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    ABSTRACT: Purpose Misinformation and negative attitudes toward disability contribute to lower employment rates among people with disabilities. Diversity training is an intervention intended to improve intergroup relations and reduce prejudice. We conducted a systematic review to determine the use and effectiveness of disability diversity training aimed at improving employment outcomes for employees with disabilities. Methods Five databases were searched for peer-reviewed studies of disability diversity training interventions provided within the workplace. Studies identified for inclusion were assessed for quality of methodology. Results Of the total of 1322 articles identified by the search, three studies met the criteria for inclusion. Two of the three articles focused specifically on training to improve outcomes related to workplace injuries among existing employees. The other study provided an initial test of a more general disability diversity training program. Conclusions There is currently a lack of empirically validated diversity training programs that focus specifically on disability. A number of disability diversity trainings and resources exist, but none have been well researched. Related literature on diversity training and disability awareness suggests the possibility for enhancing diversity training practices through training design, content, participant, and outcomes considerations. By integrating best practices in workplace diversity training with existing disability training resources, practitioners and researchers may be able to design effective disability diversity training programs.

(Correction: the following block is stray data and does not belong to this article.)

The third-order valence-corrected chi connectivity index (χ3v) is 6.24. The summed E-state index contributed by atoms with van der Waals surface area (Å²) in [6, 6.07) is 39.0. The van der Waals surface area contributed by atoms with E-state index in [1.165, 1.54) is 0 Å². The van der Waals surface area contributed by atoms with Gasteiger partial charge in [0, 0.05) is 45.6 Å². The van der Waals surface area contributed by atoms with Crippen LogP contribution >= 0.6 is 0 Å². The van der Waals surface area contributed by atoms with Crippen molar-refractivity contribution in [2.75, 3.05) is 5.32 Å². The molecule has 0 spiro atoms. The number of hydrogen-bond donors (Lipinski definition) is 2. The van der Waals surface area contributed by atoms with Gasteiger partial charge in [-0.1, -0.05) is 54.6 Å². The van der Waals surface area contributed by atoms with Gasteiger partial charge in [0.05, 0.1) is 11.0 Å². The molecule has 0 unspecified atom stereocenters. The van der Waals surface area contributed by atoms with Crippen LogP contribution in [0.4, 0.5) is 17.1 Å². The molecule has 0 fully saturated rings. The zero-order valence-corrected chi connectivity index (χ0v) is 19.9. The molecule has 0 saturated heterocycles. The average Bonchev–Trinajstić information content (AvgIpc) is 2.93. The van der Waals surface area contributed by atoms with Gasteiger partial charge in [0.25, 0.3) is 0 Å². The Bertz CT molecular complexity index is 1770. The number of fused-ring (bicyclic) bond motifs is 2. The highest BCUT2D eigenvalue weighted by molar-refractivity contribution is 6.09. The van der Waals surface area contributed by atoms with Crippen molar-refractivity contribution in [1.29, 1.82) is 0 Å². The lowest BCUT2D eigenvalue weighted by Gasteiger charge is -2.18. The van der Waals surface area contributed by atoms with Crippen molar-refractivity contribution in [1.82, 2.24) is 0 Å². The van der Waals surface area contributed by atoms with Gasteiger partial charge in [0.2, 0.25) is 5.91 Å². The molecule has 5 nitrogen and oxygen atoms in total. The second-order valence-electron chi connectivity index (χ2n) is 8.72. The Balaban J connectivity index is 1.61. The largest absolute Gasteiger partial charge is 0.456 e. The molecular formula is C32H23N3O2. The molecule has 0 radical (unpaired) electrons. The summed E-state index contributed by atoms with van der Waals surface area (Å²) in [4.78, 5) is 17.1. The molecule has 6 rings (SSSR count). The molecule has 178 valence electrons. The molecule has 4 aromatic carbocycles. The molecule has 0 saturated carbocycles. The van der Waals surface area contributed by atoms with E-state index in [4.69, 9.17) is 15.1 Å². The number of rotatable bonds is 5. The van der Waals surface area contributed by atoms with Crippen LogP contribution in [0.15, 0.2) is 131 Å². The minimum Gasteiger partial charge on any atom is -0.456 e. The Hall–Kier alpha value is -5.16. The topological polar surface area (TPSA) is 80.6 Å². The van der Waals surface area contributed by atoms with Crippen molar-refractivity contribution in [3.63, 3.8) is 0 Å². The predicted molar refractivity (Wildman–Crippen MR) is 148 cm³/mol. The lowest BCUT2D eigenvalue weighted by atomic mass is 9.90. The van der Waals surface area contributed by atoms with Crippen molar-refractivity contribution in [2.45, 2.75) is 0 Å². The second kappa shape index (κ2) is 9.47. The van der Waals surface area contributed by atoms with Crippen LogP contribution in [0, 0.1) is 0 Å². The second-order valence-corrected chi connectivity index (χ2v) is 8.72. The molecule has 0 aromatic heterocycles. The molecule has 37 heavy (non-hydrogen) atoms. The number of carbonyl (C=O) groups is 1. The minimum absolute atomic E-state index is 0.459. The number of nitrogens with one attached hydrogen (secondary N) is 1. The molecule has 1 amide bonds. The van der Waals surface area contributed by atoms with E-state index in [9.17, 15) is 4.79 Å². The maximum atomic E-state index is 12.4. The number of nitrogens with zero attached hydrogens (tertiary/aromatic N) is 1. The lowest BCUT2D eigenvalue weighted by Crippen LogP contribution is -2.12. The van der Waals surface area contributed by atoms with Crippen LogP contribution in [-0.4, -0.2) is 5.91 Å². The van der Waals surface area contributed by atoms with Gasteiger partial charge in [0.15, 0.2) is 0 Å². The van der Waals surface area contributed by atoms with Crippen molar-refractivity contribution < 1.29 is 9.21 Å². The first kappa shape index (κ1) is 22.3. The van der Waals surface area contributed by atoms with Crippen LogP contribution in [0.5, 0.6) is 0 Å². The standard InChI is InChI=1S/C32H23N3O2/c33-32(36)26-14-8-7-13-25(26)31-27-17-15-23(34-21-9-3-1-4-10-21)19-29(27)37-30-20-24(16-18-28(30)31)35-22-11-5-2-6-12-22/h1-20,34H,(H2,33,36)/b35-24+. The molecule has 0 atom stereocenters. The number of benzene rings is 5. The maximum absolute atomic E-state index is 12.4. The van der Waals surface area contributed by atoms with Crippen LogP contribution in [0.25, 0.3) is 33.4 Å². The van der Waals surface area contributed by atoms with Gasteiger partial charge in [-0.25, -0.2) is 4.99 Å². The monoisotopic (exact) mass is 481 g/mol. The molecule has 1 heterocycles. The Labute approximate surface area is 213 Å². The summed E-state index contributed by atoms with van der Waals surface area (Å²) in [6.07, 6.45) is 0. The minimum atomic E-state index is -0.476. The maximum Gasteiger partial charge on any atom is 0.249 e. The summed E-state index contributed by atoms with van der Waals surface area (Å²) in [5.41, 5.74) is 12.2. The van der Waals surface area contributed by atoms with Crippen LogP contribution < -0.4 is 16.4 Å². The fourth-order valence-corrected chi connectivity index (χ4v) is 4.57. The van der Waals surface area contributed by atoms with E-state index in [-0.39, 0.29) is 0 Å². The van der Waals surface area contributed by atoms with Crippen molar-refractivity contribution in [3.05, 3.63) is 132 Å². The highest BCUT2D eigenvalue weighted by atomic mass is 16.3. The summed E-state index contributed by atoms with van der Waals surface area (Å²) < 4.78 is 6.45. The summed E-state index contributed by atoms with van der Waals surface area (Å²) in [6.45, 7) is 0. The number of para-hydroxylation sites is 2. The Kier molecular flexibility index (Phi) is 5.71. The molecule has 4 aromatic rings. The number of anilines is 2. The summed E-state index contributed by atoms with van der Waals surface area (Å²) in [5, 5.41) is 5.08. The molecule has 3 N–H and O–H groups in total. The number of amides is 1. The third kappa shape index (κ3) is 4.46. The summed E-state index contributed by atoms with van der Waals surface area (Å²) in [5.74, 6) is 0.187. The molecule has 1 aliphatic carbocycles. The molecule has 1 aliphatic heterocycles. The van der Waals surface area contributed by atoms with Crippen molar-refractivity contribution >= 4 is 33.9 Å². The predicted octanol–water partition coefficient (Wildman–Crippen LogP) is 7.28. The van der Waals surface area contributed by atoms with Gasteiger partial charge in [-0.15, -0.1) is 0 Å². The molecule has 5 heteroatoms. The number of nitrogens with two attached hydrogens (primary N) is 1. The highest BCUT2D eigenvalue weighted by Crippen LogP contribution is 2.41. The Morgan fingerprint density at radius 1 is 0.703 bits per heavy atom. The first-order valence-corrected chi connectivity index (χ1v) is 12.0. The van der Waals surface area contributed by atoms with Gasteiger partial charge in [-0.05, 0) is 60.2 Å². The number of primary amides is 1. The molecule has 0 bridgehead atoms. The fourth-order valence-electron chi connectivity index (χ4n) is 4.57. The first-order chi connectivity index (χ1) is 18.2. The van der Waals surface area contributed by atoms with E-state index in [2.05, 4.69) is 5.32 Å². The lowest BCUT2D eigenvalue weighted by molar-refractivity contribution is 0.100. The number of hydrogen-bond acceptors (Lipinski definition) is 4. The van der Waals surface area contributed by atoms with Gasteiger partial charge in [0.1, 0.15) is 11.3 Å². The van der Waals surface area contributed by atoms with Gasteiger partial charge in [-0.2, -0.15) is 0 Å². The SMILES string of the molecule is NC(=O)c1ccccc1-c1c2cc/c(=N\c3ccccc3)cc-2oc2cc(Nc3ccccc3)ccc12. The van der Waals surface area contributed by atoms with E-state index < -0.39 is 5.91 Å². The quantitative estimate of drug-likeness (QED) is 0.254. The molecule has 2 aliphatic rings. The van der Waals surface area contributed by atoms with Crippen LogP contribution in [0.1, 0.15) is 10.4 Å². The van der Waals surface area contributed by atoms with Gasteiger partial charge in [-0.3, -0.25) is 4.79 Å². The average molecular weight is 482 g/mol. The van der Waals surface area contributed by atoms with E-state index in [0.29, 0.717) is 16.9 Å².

No preview · Article · Oct 2015 · Journal of Occupational Rehabilitation